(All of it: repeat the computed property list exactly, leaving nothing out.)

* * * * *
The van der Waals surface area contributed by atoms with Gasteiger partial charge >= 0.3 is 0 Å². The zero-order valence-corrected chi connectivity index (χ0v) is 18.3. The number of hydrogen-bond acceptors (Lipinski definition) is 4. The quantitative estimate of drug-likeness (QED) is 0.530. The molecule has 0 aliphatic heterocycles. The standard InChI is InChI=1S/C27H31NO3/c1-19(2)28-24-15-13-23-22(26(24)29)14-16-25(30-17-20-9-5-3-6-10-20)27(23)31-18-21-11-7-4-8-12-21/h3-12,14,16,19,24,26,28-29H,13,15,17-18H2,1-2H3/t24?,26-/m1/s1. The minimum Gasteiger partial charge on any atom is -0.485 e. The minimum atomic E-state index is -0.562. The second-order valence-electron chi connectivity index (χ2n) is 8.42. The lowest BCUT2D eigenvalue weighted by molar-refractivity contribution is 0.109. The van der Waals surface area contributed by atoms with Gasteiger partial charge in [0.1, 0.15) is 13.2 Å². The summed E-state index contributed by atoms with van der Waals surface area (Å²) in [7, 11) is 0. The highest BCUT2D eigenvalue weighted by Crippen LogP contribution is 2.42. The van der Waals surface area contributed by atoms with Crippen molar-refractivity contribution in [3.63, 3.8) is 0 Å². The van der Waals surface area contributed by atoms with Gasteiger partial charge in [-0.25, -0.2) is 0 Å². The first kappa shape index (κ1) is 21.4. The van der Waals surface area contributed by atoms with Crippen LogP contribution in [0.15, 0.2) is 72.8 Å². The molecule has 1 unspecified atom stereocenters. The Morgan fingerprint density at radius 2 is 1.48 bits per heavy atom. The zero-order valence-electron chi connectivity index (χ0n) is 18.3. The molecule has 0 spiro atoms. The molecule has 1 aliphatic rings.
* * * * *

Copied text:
The van der Waals surface area contributed by atoms with Gasteiger partial charge >= 0.3 is 0 Å². The zero-order valence-corrected chi connectivity index (χ0v) is 18.3. The number of hydrogen-bond acceptors (Lipinski definition) is 4. The quantitative estimate of drug-likeness (QED) is 0.530. The molecule has 0 aliphatic heterocycles. The standard InChI is InChI=1S/C27H31NO3/c1-19(2)28-24-15-13-23-22(26(24)29)14-16-25(30-17-20-9-5-3-6-10-20)27(23)31-18-21-11-7-4-8-12-21/h3-12,14,16,19,24,26,28-29H,13,15,17-18H2,1-2H3/t24?,26-/m1/s1. The minimum Gasteiger partial charge on any atom is -0.485 e. The minimum atomic E-state index is -0.562. The second-order valence-electron chi connectivity index (χ2n) is 8.42. The lowest BCUT2D eigenvalue weighted by molar-refractivity contribution is 0.109. The van der Waals surface area contributed by atoms with Gasteiger partial charge in [0.1, 0.15) is 13.2 Å². The summed E-state index contributed by atoms with van der Waals surface area (Å²) in [7, 11) is 0. The highest BCUT2D eigenvalue weighted by Crippen LogP contribution is 2.42. The van der Waals surface area contributed by atoms with Crippen molar-refractivity contribution in [3.63, 3.8) is 0 Å². The van der Waals surface area contributed by atoms with Gasteiger partial charge in [-0.25, -0.2) is 0 Å². The first kappa shape index (κ1) is 21.4. The van der Waals surface area contributed by atoms with Crippen LogP contribution in [0.15, 0.2) is 72.8 Å². The molecule has 1 unspecified atom stereocenters. The Morgan fingerprint density at radius 2 is 1.48 bits per heavy atom. The zero-order valence-electron chi connectivity index (χ0n) is 18.3. The molecule has 0 spiro atoms. The molecule has 1 aliphatic rings.